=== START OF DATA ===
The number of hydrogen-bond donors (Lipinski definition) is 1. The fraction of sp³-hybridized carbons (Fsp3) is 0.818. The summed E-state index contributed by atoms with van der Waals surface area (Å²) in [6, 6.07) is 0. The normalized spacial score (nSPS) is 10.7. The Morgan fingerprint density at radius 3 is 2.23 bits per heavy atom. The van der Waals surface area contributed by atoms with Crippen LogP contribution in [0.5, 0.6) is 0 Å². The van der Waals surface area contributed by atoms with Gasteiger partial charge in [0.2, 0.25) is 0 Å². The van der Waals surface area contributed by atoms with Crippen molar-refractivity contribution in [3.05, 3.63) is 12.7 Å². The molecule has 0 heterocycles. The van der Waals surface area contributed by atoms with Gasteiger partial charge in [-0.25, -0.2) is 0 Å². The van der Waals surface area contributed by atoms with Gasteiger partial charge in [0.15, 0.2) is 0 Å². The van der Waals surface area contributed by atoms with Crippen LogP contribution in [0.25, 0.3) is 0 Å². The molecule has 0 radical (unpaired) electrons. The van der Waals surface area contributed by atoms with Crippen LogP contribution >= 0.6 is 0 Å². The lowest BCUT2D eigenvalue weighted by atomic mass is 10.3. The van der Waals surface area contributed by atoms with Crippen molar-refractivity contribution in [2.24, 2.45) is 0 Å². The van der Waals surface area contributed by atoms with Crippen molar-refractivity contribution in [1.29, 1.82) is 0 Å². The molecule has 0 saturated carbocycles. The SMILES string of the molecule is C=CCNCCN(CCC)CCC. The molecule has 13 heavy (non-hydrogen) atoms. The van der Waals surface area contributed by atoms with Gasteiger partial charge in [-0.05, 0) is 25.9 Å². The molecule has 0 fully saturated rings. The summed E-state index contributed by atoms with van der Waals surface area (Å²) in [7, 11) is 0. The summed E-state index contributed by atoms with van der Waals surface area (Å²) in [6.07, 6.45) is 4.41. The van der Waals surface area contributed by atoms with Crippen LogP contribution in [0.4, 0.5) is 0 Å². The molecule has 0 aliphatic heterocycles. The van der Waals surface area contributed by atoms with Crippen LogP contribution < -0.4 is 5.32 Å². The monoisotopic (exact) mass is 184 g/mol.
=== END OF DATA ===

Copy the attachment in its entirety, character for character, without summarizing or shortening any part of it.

The number of hydrogen-bond donors (Lipinski definition) is 1. The fraction of sp³-hybridized carbons (Fsp3) is 0.818. The summed E-state index contributed by atoms with van der Waals surface area (Å²) in [6, 6.07) is 0. The normalized spacial score (nSPS) is 10.7. The Morgan fingerprint density at radius 3 is 2.23 bits per heavy atom. The van der Waals surface area contributed by atoms with Crippen LogP contribution in [0.5, 0.6) is 0 Å². The van der Waals surface area contributed by atoms with Gasteiger partial charge in [0.2, 0.25) is 0 Å². The van der Waals surface area contributed by atoms with Crippen molar-refractivity contribution in [3.05, 3.63) is 12.7 Å². The molecule has 0 heterocycles. The van der Waals surface area contributed by atoms with Gasteiger partial charge in [-0.25, -0.2) is 0 Å². The van der Waals surface area contributed by atoms with Gasteiger partial charge in [0.15, 0.2) is 0 Å². The van der Waals surface area contributed by atoms with Crippen LogP contribution in [0.25, 0.3) is 0 Å². The molecule has 0 radical (unpaired) electrons. The van der Waals surface area contributed by atoms with Crippen LogP contribution >= 0.6 is 0 Å². The lowest BCUT2D eigenvalue weighted by atomic mass is 10.3. The van der Waals surface area contributed by atoms with Crippen molar-refractivity contribution in [2.24, 2.45) is 0 Å². The van der Waals surface area contributed by atoms with Crippen molar-refractivity contribution in [1.29, 1.82) is 0 Å². The molecule has 0 saturated carbocycles. The SMILES string of the molecule is C=CCNCCN(CCC)CCC. The molecule has 13 heavy (non-hydrogen) atoms. The van der Waals surface area contributed by atoms with Gasteiger partial charge in [-0.05, 0) is 25.9 Å². The molecule has 0 fully saturated rings. The summed E-state index contributed by atoms with van der Waals surface area (Å²) in [7, 11) is 0. The summed E-state index contributed by atoms with van der Waals surface area (Å²) in [6.07, 6.45) is 4.41. The van der Waals surface area contributed by atoms with Crippen LogP contribution in [0.4, 0.5) is 0 Å². The molecule has 0 aliphatic heterocycles. The van der Waals surface area contributed by atoms with Crippen LogP contribution < -0.4 is 5.32 Å². The monoisotopic (exact) mass is 184 g/mol.